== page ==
Yes, The Hubs is already mowing the yard. Don’t get me wrong; I love this weather. But, it does make me fearful for the summer. I mean, what’s the catch?
Anyway, he came in after the last time he mowed and said he thought he smelled onions under the maple tree. I immediately told him he was wrong. He was mistaking the daffodils for onions. He retorted that he knew what an onion smelled like which forced me to the maple tree to see for myself.
What did I find? Wild onions.
Where in the world did they come from? Probably the same place as all the mulberry trees growing and overtaking our fence line. Thank you, little birds.
Could we eat them? Were there any recipes out there? I knew that people did forage for wild onions. Numerous Native American tribes in this area always have spring “Wild Onion Dinners.”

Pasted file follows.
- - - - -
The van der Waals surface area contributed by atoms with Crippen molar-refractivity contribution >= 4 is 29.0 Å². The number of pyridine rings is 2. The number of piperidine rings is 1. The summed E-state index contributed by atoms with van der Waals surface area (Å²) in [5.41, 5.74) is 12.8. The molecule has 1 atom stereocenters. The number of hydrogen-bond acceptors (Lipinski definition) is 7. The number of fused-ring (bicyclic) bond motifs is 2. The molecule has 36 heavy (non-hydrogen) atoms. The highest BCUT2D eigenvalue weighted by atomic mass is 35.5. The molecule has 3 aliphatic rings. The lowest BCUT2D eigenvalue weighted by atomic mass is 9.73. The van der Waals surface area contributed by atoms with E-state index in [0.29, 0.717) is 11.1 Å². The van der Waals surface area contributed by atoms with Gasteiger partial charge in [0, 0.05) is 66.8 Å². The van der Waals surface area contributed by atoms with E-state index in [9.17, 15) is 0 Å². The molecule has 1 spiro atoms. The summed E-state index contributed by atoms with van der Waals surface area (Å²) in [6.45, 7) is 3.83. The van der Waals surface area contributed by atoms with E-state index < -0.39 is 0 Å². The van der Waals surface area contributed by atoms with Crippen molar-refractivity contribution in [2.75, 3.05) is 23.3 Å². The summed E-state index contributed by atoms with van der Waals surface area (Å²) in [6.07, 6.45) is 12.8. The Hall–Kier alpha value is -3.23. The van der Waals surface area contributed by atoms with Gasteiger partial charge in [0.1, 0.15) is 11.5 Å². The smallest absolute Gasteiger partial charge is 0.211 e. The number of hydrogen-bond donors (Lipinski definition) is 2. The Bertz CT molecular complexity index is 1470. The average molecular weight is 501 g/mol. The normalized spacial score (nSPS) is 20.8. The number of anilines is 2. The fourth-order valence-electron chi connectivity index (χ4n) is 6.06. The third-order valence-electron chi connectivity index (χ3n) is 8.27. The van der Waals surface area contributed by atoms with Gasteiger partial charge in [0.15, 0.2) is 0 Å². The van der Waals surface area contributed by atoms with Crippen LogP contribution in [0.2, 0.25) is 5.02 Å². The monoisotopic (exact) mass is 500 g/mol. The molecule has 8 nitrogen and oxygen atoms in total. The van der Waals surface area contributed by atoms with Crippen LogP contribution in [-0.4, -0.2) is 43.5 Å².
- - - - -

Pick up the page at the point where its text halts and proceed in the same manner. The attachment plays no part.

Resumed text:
As we set on the patio and The Hubs repeatedly told me he was right, I grabbed the iPad and started
googling foraging online. (I was still unsure that they were wild onions, even after he pulled one and ate it whole. I wanted to check it out online to make sure he didn’t just ingest a poisonous flower bulb.)
One of the first sites that popped up was Foy Update. I have followed this site for a while so I thought it was ironic that Foy’s site was first up. Her post from 2010, Wild Onions—Collecting, Gathering, and Inspiration was truly an inspiration for me. Not only did the pictures on her site look exactly like what Hubs had devoured, there was was much information and many ideas on uses. (Please check out her post for I am not going into all the details of foraging here.)
Foy (and those oh-so thoughtful wild birds that made this all possible) has inspired me. I see some sort of tart or quiche in our future as well as some fantastic rosemary-wild onion bread. And, I would love to tempura some of these little beauties.
I love finding the unexpected.